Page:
There is room for disagreement about the definition of conservatism and it’s projection to the 22 measures. The following narrative definition of conservatism is given, which is broad and dominated by personal and social aspects. It’s clearly not limited to the political or economic domain.

“The Conservative syndrome describes a person who attaches particular importance to the respect of tradition, humility, devoutness and moderation as well as to obedience, self-discipline and politeness, social order, family, and national security and has a sense of belonging to and a pride in a group with which he or she identifies. A Conservative person also subscribes to conventional religious beliefs and accepts the mystical, including paranormal, experiences. The same person is likely to be less open to intellectual challenges and will be seen as a responsible “good citizen” at work and in the society while expressing rather harsh views toward those outside his or her group.”

If you can’t access the paper on Elsevier’s Science Direct digital library, you can look at three key tables here: Table 1, Table 2, and Table 3.

Send Twitter tweets with your brain

April 24th, 2009, by Tim Finin, posted in Social media, Twitter

A graduate student at the University of Wisconsin, Madison has developed a system that allows a person to send tweets just by thinking.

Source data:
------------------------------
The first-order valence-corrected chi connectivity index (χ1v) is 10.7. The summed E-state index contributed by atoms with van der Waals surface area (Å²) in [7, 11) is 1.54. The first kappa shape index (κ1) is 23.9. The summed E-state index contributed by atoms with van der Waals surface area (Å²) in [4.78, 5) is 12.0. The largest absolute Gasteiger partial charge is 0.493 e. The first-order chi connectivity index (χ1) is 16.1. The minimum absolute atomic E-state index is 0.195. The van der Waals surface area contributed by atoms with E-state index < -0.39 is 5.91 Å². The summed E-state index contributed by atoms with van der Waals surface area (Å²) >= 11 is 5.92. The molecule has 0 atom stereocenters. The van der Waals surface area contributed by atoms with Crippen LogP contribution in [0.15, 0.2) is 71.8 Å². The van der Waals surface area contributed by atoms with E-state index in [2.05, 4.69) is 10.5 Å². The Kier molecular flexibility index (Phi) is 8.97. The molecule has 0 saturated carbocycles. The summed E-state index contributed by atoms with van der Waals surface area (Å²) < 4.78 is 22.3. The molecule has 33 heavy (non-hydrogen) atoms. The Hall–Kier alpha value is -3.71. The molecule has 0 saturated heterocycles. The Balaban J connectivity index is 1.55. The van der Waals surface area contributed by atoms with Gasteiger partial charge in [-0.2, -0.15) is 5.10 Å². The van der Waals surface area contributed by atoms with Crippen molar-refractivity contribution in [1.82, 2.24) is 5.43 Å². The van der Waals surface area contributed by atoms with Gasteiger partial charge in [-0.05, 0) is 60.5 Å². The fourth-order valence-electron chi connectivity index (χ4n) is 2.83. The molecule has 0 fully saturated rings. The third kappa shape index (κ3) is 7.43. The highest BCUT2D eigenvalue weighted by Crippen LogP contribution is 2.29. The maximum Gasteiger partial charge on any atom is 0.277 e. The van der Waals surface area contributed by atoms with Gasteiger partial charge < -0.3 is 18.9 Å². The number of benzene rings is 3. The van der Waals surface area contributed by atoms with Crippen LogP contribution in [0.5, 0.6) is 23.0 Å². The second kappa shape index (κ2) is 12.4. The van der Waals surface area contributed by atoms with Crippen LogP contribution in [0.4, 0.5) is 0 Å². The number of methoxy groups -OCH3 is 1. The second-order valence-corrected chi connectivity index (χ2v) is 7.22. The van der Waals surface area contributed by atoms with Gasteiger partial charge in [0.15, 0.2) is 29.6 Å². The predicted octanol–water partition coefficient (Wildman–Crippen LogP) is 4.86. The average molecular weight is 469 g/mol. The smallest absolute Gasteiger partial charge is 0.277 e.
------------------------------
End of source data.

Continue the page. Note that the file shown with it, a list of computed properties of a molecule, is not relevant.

Researchers use brain interface to post to Twitter
In early April, Adam Wilson posted a status update on the social networking Web site Twitter — just by thinking about it. Just 23 characters long, his message, “using EEG to send tweet,” demonstrates a natural, manageable way in which “locked-in” patients can couple brain-computer interface technologies with modern communication tools.

UMBC Digital Entertainment Conf. Sat 25 April 2009

April 21st, 2009, by Tim Finin, posted in Games, UMBC

The 4th annual UMBC Digital Entertainment Conference will be held 10-6 Saturday, April 25, 2009 in Lecture hall 2. This event is organized by the UMBC Game Developers Club and is free and open to the public. This year’s conference will feature speakers from local studios who will talk about programming, game design and art in game development, including:

  • Justin Boswell, Senior Programmer, Firaxis
  • Barry Caudill, Executive Producer, Firaxis